Periodically, I sit down with myself and think about what I really want to do. And one of the things I invariably say to myself is, I would like to blog regularly again. Even though blogging as we knew it is 5-6 years (or more) gone, and my old blogroll is mostly just a historical document, I still like the idea of blogging. Because I like the idea of writing. So every few weeks (months), I come back here and post something. Just enough to make me think I can justify paying my web host when renewal comes around again. And it always has that “Hello, World” feel to it, especially when the time between posts is really extended. A while back I decided to walk down my blogroll and see if any were still active. A few were, but most had either sat idle for a long, long time, with a last post hanging out there for several years, or were completely gone, drowned in the increasingly shallow pool that is Facebook/Twitter/Tumbler/whatever.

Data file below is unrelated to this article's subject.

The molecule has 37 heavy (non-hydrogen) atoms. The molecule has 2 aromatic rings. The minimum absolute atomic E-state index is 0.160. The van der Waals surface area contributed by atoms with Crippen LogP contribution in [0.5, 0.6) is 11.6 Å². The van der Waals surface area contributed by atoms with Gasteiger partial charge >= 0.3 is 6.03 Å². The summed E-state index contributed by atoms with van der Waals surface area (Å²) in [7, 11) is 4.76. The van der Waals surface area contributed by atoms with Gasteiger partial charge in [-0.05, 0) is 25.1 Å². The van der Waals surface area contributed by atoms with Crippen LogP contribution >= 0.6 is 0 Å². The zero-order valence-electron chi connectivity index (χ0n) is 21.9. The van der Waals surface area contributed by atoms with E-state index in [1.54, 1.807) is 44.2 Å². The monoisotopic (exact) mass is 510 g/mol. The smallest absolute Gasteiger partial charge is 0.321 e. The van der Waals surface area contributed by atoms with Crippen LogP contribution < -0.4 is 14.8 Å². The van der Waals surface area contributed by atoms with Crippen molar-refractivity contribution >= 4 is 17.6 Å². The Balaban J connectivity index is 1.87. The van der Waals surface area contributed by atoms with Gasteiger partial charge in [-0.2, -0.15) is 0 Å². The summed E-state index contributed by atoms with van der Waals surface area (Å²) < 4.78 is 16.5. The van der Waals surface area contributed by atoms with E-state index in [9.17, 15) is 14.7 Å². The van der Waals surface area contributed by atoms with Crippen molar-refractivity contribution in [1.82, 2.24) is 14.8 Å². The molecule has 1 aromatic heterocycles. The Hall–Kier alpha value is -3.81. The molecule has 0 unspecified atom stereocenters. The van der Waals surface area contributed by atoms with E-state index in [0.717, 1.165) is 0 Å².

So why suddenly show up and post something again? Well – Mars. I was listening to a program about Mars, private spaceflight, and one-way missions. Especially one-way missions. They were discussing the many and varied problems that will have to solved for a successful Mars mission to happen, the personality profiles, all the supplies that will have to be taken along, the fact that in the entire history of space travel, while we’ve launched things of many sizes and configurations, we’ve never landed anything of the size that will be required to carry all that stuff. We’ve never even thought about how to land something like that. I thought about the medical issues that might come up, that there will need to be someone who can handle medical emergencies like broken bones and joint injuries, not to mention heart attacks. And then I thought about something that I’ve never seen or heard discussed. At some point, you’re going to have someone develop a condition, like cancer, that won’t be treatable with whatever medical facility and supplies there will be on Mars, but will be painful and debilitating. In other words, something that will be fatal, but will also be too much to live with. And somewhere in the medical supplies, there will have to be a planned method of suicide. As a society, we will have to embrace the notion that officially-assisted suicide is acceptable. It may well be that the plans for this are already in place. It’s not so different from the idea of a mission during he Apollo days going bad and marooning astronauts in space. But in some ways it is different. There would be no compromised facility, no dwindling air supply. Just someone who has no hope of a cure, and a remaining lifetime of pain or severe, deteriorating disability. And we’ll have to allow, and assist, that person to end their life, on whatever terms they think best.